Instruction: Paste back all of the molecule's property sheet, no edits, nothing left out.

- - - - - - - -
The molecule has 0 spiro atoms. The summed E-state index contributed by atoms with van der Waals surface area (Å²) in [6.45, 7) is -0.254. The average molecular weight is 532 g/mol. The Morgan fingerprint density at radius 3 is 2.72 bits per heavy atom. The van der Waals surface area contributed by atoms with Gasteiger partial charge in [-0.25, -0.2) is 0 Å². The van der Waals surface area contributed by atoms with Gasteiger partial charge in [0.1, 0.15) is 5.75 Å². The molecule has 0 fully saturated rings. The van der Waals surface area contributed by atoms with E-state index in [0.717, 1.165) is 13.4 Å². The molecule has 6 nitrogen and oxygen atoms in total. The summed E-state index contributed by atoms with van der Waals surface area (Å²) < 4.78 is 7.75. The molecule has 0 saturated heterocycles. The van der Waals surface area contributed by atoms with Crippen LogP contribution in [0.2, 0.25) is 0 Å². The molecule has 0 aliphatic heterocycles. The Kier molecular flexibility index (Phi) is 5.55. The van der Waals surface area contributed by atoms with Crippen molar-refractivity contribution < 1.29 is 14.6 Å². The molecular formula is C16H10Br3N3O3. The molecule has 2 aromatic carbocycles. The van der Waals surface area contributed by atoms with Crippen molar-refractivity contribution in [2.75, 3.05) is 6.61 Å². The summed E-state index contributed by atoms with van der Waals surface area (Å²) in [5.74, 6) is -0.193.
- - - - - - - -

The molecule has 0 spiro atoms. The summed E-state index contributed by atoms with van der Waals surface area (Å²) in [6.45, 7) is -0.254. The average molecular weight is 532 g/mol. The Morgan fingerprint density at radius 3 is 2.72 bits per heavy atom. The van der Waals surface area contributed by atoms with Gasteiger partial charge in [-0.25, -0.2) is 0 Å². The van der Waals surface area contributed by atoms with Gasteiger partial charge in [0.1, 0.15) is 5.75 Å². The molecule has 0 fully saturated rings. The van der Waals surface area contributed by atoms with E-state index in [0.717, 1.165) is 13.4 Å². The molecule has 6 nitrogen and oxygen atoms in total. The summed E-state index contributed by atoms with van der Waals surface area (Å²) < 4.78 is 7.75. The molecule has 0 saturated heterocycles. The van der Waals surface area contributed by atoms with Crippen LogP contribution in [0.2, 0.25) is 0 Å². The molecule has 0 aliphatic heterocycles. The Kier molecular flexibility index (Phi) is 5.55. The van der Waals surface area contributed by atoms with Crippen molar-refractivity contribution < 1.29 is 14.6 Å². The molecular formula is C16H10Br3N3O3. The molecule has 2 aromatic carbocycles. The van der Waals surface area contributed by atoms with Crippen molar-refractivity contribution in [2.75, 3.05) is 6.61 Å². The summed E-state index contributed by atoms with van der Waals surface area (Å²) in [5.74, 6) is -0.193.